"I couldn't believe it. He presented the problem and then started going around the table asking for input. It was an area where I knew I had experience and some good ideas, but when it was my turn, he skipped me," Vandiver recalled. "My first thought was I'm not going to share my ideas with him. Finally, I decided to elbow my way in and make him listen to me. Before long he was writing down some of my recommendations. This guy is only forty-two years old, and it's hard for him to see women as anything but a secretary or someone to fetch coffee, and I just couldn't let him get away with it."
Women are out there, and like Vandiver, we can't let men get away with making us invisible. One way we can crack the invisible shield is to wield a more powerful presentation style. Earlier, I explained that women learn communication behaviors that reflect their role in society. They are taught to be soft-spoken and demure around the opposite sex. However, the business world is no place to be ladylike-whatever that means. The soft, breathy Marilyn Monroe voice might have its place, but not in the boardroom. It makes you appear timid, shy, and unsure of yourself, which impacts your credibility and professionalism.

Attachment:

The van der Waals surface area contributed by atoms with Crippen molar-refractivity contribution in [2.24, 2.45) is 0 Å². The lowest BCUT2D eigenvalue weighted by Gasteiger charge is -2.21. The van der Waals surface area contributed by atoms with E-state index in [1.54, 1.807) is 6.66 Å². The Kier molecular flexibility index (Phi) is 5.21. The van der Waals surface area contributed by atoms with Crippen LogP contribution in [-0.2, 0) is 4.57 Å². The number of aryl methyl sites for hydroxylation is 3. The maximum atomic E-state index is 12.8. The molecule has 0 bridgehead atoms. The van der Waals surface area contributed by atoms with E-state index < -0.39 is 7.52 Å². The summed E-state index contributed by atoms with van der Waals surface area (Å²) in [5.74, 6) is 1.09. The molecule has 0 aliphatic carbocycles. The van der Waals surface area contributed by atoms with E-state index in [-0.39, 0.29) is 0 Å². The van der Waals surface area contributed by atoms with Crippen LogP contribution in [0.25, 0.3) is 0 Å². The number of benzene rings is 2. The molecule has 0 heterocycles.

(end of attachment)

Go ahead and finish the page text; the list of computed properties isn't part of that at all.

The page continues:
Turn up the volume. Speak in a manner that commands attention. If your natural speaking voice is soft, there are exercises you can perform to strengthen it. Powerful voice control comes from your diaphragm, the muscle beneath your rib cage. Like any muscle, however, it needs exercise to enhance its strength. Have you ever noticed the thick waistlines on even the thinnest opera singers? That is because they have an extremely developed diaphragm muscle.
To strengthen your diaphragm, practice breathing deeply and pushing out your voice from your stomach area. You should actually be able to see your stomach expand and deflate. It may hurt a little at first, but as they say-no pain, no gain.
Voice tonality is another issue. Typically, women speak at a higher pitch than men do, making it more difficult for them to be heard. When you add a little nervousness and emotion to the situation, your vocal pitch can go even higher.
Excerpted from The Girls' Guide to Power & Success by Susan Wilson Solovic Copyright © 2003 by Susan Wilson Solovic. Excerpted by permission.
All rights reserved. No part of this excerpt may be reproduced or reprinted without permission in writing from the publisher.
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Most Helpful Customer Reviews
This book is a wonderful guide of how to break through the "glass ceiling" to gain confidence, power, and ultimately, success. I highly recommend this be read by any aspiring businesswoman or woman currently in a leadership role.